0
$\begingroup$

I am quite new in analysis, and just have two questions in continuous differentiability. 1, If log(f) is continuously differentiable, can I say that f is also when f is strictly positive? 2, I know that using implicit function theorem, we can show the continuous differentiability by the Jacobian matrix. Is there any sufficient conditions that I can use to show that? As the implicit function theorem failed in my experiment, I'd like to apply other theorems. Thanks.

$\endgroup$
0
$\begingroup$

The composition of $C^1$ functions is $C^1$, in the sense that:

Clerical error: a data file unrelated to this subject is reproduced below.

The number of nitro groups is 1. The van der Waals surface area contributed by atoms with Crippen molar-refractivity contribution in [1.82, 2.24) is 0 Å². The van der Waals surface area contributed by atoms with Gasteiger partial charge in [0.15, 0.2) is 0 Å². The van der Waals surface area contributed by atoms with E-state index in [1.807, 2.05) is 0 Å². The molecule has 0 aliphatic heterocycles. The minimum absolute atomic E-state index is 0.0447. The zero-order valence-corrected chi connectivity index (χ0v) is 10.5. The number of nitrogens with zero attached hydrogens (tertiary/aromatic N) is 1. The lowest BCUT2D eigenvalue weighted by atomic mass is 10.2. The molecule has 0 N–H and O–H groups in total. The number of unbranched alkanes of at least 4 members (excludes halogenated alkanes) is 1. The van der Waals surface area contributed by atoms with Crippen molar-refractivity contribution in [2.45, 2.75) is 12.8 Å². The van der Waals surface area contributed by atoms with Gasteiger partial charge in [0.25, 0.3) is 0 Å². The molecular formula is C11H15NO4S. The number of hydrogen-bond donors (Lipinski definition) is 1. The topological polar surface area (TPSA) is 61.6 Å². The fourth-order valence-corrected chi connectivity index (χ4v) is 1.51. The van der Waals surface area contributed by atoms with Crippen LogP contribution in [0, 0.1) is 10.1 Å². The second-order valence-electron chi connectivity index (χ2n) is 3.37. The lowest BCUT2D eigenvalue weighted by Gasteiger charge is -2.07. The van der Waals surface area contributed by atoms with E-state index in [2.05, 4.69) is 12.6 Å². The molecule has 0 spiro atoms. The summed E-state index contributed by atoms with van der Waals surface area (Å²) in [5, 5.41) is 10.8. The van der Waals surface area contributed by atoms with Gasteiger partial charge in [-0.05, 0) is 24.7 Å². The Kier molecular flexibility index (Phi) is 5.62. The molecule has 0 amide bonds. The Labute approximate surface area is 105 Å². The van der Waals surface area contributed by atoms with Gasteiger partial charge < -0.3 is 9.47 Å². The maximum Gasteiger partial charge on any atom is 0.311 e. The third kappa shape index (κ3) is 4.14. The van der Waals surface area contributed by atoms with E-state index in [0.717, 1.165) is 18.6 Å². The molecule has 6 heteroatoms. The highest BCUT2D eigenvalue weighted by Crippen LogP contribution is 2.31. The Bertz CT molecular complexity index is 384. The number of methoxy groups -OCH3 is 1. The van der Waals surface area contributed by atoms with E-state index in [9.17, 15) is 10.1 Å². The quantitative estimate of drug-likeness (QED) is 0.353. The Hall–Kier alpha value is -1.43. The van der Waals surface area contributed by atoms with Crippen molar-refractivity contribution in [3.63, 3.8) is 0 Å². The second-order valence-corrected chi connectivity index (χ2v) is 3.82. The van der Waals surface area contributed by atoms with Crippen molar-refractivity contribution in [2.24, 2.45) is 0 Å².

If $\Omega_1 \subset \Bbb R^n$ and $\Omega_2 \subset \Bbb R^m$ are two open sets, and if $f: \Omega_1 \to \Bbb R^m$, $g: \Omega_2 \to \Bbb R^d$ are two maps such that $f \in C^1(\Omega_1)$ and $g \in C^1(f(\Omega_1))$, then the map $g \circ f$ is of class $C^1$ on $\Omega_1$.

Assuming that $f: \Omega \subset \Bbb R^n \to \Bbb R$ (where $\Omega$ is an open subset of $\Bbb R^n$), if $\log \circ f \in C^1(\Omega)$, then, as $\exp \in C^1(\Bbb R)$, we get $f = \exp \circ (\log \circ f) \in C^1(\Omega)$.

$\endgroup$

Your Answer

By clicking “Post Your Answer”, you agree to our terms of service, privacy policy and cookie policy

Not the answer you're looking for? Browse other questions tagged or ask your own question.